“Well, it’s been great seeing you, Nick,” he said, smiling, before he drifted off into the reception haze.
“Great to see you, too,” I said, smiling, as he turned away.
Rob is a “very senior level” leader in his organization, quite well known in the Boston business community. We had met and talked before, when I was consulting with people in his organization. Those engagements over, he was that evening a prospective client for me or a possible “introducer” or door-opener.
We were at a fund raising event for a Boston-based school, both looking snappy in our black tie best. We had connected by accident, drifting through the crowd.
The conversation had started well enough – shared news about “Great to see you! What brings you to this event? Someone in your family connected to the school? What are you focused on now? What’s going on with your kids? What are you seeing for the coming year?” – but lost momentum quickly. We were about five minutes into the conversation; in his face I could see, “This is conversation is wasting my time.”
I tried a “what do you think …?” question. Short response. I tried another. It died.
“Well, it’s been great seeing you, Nick,” he said, smiling.
“Wait!” the voice in my head screamed. “Let’s talk more…”
“Great to see you, too,” I said, instead, smiling back.
There are many possible reasons for this conversational crash some obvious, some less so. One likely reason, going back to the very basics: He perceived that (relative to others in the room) my financial or personal assets, networks, knowledge, and experience could contribute little to help him stand out, gain stature, prosper, or, in the vernacular, “get ahead.”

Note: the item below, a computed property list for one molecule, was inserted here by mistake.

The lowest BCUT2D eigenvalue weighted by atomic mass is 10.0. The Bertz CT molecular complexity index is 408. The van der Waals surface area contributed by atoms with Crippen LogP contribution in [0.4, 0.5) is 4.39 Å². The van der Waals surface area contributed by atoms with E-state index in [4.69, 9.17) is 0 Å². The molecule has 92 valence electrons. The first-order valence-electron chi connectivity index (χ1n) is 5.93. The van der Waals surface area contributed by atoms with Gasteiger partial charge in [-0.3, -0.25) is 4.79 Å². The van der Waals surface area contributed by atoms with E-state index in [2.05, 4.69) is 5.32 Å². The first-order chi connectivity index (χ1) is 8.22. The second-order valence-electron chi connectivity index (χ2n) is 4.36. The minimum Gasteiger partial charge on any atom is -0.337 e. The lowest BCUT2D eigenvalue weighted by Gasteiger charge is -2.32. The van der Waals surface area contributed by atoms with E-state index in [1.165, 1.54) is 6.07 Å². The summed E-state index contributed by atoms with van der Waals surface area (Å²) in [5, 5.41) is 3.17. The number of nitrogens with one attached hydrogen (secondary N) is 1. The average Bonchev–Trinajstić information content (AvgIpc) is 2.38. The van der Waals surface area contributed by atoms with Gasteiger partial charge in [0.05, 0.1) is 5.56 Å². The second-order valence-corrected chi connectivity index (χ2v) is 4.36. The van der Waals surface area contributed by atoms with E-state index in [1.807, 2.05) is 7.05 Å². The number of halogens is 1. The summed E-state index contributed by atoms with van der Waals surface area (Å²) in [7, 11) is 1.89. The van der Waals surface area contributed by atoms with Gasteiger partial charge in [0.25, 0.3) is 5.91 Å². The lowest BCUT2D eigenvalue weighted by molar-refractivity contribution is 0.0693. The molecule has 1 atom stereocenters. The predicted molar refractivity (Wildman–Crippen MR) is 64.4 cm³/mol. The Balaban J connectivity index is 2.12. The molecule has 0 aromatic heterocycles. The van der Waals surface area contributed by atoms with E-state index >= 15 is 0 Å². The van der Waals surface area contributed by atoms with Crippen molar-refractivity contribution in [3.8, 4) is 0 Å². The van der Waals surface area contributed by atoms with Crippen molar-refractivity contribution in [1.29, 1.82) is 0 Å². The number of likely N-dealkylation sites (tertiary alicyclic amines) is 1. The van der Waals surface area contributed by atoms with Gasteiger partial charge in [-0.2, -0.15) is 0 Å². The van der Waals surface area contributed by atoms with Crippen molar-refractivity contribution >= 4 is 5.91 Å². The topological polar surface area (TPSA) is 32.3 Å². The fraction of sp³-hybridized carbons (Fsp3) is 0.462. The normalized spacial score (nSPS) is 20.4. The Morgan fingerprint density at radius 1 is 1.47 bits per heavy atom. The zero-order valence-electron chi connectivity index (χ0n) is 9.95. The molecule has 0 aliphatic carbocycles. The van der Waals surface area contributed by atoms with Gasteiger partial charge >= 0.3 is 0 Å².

In our roles as “mere mortals and sales people,” we face this challenge frequently: The people with whom we’d most like to do business are the least accessible. They run in different circles, they breathe different air. No amount of calling, emailing, blogging, or Linking In seems to help. Introductions from trusted friends or colleagues help us gain access… but, then, what? We’re still “mere mortals and sales people,” hitting on them, hustling business.
One way to level the playing field and increase access to senior decision-makers is “cause”-based. Our vision for and engagement in charitable or non-profit work, particularly on a significant scale relative to our communities, increases our social value and creates bridges to conversation and engagement.
Through our work with charities and non-profits, we can play on much bigger stages on an equal footing with people who otherwise wouldn’t give us the time of day. When we’re connecting with them, whatever the setting, shifting conversation to THAT ground can create comfort and alignment that, with time, opens the door to business in our paycheck lives.
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